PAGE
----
- Repositioning new buildings over existing public transport and baggage infrastructure. This includes building additional capacity at both Terminals 2 and 5 rather than a dedicated terminal or satellite building between today’s northern runway and the new northwest runway
- Technological advancements which reduce the amount of terminal space required to process passengers without compromising experience
- More efficient phasing of capacity construction – incrementally increasing terminal capacity in blocks to better match growing demand
Keeping our commitments to local communities
We are clear that expanding Heathrow doesn’t come at any cost. That’s why delivering expansion will also mean keeping all our commitments to the local community, including banning scheduled night flights between 11pm and 5.30am, expanding Heathrow within air quality limits, creating new jobs and apprenticeships locally, and driving new opportunities for local businesses.
Listening to our neighbours and stakeholders is an integral part of how we will continue to shape our expansion plans in a fair and transparent way. Over the next year we will hold a number of consultations to help this process.
An important part of expanding Heathrow will be the changes that have to be made to airspace and flightpaths around Heathrow to accommodate the new runway. The starting point for this is to build a set of principles or ‘rules’ that will form the basis for redesigning future flightpaths.
Our first consultation, to be held early next year, will provide an opportunity for the local community to shape these principles. Flight paths around Heathrow haven’t changed since the 1960s and 70s despite the rapid increase in air travel and aircraft technology.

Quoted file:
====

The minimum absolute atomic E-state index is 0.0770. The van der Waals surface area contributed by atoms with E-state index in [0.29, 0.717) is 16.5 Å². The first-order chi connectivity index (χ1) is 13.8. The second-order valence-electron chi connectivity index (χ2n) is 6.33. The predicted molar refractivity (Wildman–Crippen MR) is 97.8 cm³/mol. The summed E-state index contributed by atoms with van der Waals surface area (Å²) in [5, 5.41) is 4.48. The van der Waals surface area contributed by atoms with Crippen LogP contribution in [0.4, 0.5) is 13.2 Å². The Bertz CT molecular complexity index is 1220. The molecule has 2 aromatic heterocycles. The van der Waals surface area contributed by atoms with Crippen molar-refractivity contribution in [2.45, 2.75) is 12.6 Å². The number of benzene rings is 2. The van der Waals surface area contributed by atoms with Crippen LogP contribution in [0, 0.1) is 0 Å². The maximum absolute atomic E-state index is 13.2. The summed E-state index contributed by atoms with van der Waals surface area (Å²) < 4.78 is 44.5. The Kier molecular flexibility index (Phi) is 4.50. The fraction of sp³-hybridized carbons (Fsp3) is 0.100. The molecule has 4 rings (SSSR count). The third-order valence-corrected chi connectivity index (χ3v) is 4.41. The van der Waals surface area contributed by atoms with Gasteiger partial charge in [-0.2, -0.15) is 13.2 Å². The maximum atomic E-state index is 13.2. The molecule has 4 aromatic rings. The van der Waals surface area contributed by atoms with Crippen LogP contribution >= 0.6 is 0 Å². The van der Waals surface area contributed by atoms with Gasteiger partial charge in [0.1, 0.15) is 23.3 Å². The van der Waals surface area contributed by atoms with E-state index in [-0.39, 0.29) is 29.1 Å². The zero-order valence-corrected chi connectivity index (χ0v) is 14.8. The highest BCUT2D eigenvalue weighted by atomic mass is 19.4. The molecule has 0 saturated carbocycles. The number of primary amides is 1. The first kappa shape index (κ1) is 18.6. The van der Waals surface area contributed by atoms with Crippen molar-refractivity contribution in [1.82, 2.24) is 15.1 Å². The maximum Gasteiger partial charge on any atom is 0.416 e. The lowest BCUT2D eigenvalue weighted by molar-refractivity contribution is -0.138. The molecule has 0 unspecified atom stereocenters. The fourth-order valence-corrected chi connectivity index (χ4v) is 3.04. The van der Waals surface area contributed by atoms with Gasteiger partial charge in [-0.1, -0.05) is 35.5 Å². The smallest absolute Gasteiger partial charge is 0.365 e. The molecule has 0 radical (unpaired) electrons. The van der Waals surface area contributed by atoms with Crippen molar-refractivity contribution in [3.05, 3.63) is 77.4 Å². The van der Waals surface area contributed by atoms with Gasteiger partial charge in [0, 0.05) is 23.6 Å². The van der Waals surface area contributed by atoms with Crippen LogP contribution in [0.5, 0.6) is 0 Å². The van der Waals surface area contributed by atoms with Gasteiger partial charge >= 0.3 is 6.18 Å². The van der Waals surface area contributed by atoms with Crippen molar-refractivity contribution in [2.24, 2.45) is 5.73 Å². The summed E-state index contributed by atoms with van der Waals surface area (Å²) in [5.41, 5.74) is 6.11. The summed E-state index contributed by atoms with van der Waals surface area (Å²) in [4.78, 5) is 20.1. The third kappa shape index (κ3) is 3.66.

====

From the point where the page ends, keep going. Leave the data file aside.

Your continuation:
As a result, this is a once-in-a-generation opportunity to redesign the airspace around Heathrow in a way that can reduce noise impacts on the local community and we want to hear your views.
What's next? How you can get involved
Over the last year, we have been working to develop different options for building an expanded Heathrow that is fit for the future.
At this stage, these are just options and no final proposals have been decided upon. On 17th January 2018 we will launch our first consultation on the expansion plans since the Airports Commission process, where we will encourage people to get involved to help shape the project.
The consultation will allow our communities, at this early part of the process, to help define our plans for an expanded Heathrow.
This will be the first of two major consultations on these plans. By doing two rounds of consultation we are giving our communities an early opportunity to understand the options we are considering, share their views, and help shape the final plan.
In the last decade Heathrow has been transformed with over £11bn of investment in creating new facilities such as Terminal 2 and Terminal 5, which were both delivered on time and on budget.
Now we are looking to expand Heathrow in order to keep improving the UK’s hub airport, and help secure Britain’s future as an outward-looking trading nation post-Brexit.
We look forward to hearing from you on this next important step in expanding Heathrow.